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“Bite-Size Bits of Local, National, and Global History”
“Bite-Size Bits of Local, National, and Global History”
Berryville in Clarke County, Virginia — The American South (Mid-Atlantic)
 

The Schools of Josephine City

 
 
The Schools of Josephine City Marker image. Click for full size.
By Craig Swain, July 15, 2007
1. The Schools of Josephine City Marker
Inscription. In 1882, the former slaves and free colored people of this community built the Josephine City School to provide their children with a grade school education. Under the leadership of Rev. Edward Johnson, a new building was completed in 1930 to provide high school education for Negro students and was called the Clarke County Training School. It was named the W.T.B. Williams Training School in 1944 to honor a Clarke County native who served as Dean of Tuskegee Institute. From 1949 to 1966, the school was known as Johnson-Williams High School. After the integration of public schools, it became the Johnson-Williams Intermediate School and served students of all races from 1966 until it was closed in 1987. The high school building was converted into apartments for older persons in 1992. The original Josephine City School is on the National Register of Historic Places. In 2003 it became the first museum devoted to the history of Clarke County’s African-American community.
 
Location. 39° 8.524′ N, 77° 58.79′ W. Marker is in Berryville, Virginia, in Clarke County. Marker can be reached from Josephine Street, on the right. Touch for map. Located on the grounds of the Josephine School Community Museum. Next to the main museum building (the old Josephine Schoolhouse).
The Josephine School Community Museum image. Click for full size.
By Craig Swain, July 15, 2007
2. The Josephine School Community Museum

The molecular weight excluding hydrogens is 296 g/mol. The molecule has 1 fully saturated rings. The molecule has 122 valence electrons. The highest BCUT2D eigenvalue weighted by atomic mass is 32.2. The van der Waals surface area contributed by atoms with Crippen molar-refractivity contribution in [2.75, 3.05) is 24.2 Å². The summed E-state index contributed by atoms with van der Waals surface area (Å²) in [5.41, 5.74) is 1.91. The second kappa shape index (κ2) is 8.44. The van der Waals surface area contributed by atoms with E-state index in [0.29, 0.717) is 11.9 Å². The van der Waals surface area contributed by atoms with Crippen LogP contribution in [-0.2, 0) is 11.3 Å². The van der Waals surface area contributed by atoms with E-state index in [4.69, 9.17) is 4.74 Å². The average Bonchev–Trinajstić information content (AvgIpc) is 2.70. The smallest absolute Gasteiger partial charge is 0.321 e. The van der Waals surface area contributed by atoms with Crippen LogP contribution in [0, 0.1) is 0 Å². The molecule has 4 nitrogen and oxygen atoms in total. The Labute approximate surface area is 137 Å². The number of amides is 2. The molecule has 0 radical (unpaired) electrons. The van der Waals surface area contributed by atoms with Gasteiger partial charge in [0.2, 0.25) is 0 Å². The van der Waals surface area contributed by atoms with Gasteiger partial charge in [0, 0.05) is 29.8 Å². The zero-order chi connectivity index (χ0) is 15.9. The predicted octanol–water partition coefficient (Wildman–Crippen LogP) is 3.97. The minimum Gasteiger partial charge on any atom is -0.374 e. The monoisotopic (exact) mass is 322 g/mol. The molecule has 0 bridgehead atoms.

The marker stands on the parking lot side (left side of the picture) of the museum.
Marker is at or near this postal address: 303 Josephine Street, Berryville VA 22611, United States of America.
 
Other nearby markers. At least 8 other markers are within walking distance of this marker. Milton Valley Cemetery (about 400 feet away, measured in a direct line); Lucy Diggs Slowe (about 400 feet away); Josephine City (approx. 0.3 miles away); Berryville (approx. half a mile away); Benjamin Berry (approx. 0.6 miles away); Clarke County Courthouse (approx. 0.7 miles away); Traveler Was Tethered on This Spot (approx. 0.7 miles away); James Ireland (approx. 0.8 miles away). Touch for a list and map of all markers in Berryville.
 
Also see . . .  Josephine School Community Museum. (Submitted on July 21, 2007, by Craig Swain of Leesburg, Virginia.)
 
Categories. African AmericansCivil RightsEducation
 
Entrance to the Museum from Josephine Street image. Click for full size.
By Craig Swain, July 15, 2007
3. Entrance to the Museum from Josephine Street
The Johnson-Williams High School buildings stand in the background.
 
 
Credits. This page was last revised on June 16, 2016. This page originally submitted on July 21, 2007, by Craig Swain of Leesburg, Virginia. This page has been viewed 1,248 times since then and 51 times this year. Last updated on February 18, 2008, by Christopher Busta-Peck of Shaker Heights, Ohio. Photos:   1, 2, 3. submitted on July 21, 2007, by Craig Swain of Leesburg, Virginia.
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